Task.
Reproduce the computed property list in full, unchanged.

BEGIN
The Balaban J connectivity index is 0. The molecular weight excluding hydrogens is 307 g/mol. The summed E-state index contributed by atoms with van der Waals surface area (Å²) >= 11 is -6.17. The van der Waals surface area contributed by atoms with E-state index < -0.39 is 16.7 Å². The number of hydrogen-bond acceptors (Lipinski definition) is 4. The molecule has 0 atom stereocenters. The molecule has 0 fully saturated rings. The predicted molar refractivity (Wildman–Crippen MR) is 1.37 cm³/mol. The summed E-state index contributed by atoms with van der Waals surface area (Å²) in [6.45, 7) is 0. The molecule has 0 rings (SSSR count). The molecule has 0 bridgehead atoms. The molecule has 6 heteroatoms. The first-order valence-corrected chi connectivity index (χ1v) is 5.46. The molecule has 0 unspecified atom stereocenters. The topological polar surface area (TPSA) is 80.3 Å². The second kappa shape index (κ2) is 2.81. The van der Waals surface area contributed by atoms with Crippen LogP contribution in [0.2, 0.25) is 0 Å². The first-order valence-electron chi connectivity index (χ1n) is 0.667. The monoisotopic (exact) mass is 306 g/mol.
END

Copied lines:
The Balaban J connectivity index is 0. The molecular weight excluding hydrogens is 307 g/mol. The summed E-state index contributed by atoms with van der Waals surface area (Å²) >= 11 is -6.17. The van der Waals surface area contributed by atoms with E-state index < -0.39 is 16.7 Å². The number of hydrogen-bond acceptors (Lipinski definition) is 4. The molecule has 0 atom stereocenters. The molecule has 0 fully saturated rings. The predicted molar refractivity (Wildman–Crippen MR) is 1.37 cm³/mol. The summed E-state index contributed by atoms with van der Waals surface area (Å²) in [6.45, 7) is 0. The molecule has 0 rings (SSSR count). The molecule has 0 bridgehead atoms. The molecule has 6 heteroatoms. The first-order valence-corrected chi connectivity index (χ1v) is 5.46. The molecule has 0 unspecified atom stereocenters. The topological polar surface area (TPSA) is 80.3 Å². The second kappa shape index (κ2) is 2.81. The van der Waals surface area contributed by atoms with Crippen LogP contribution in [0.2, 0.25) is 0 Å². The first-order valence-electron chi connectivity index (χ1n) is 0.667. The monoisotopic (exact) mass is 306 g/mol.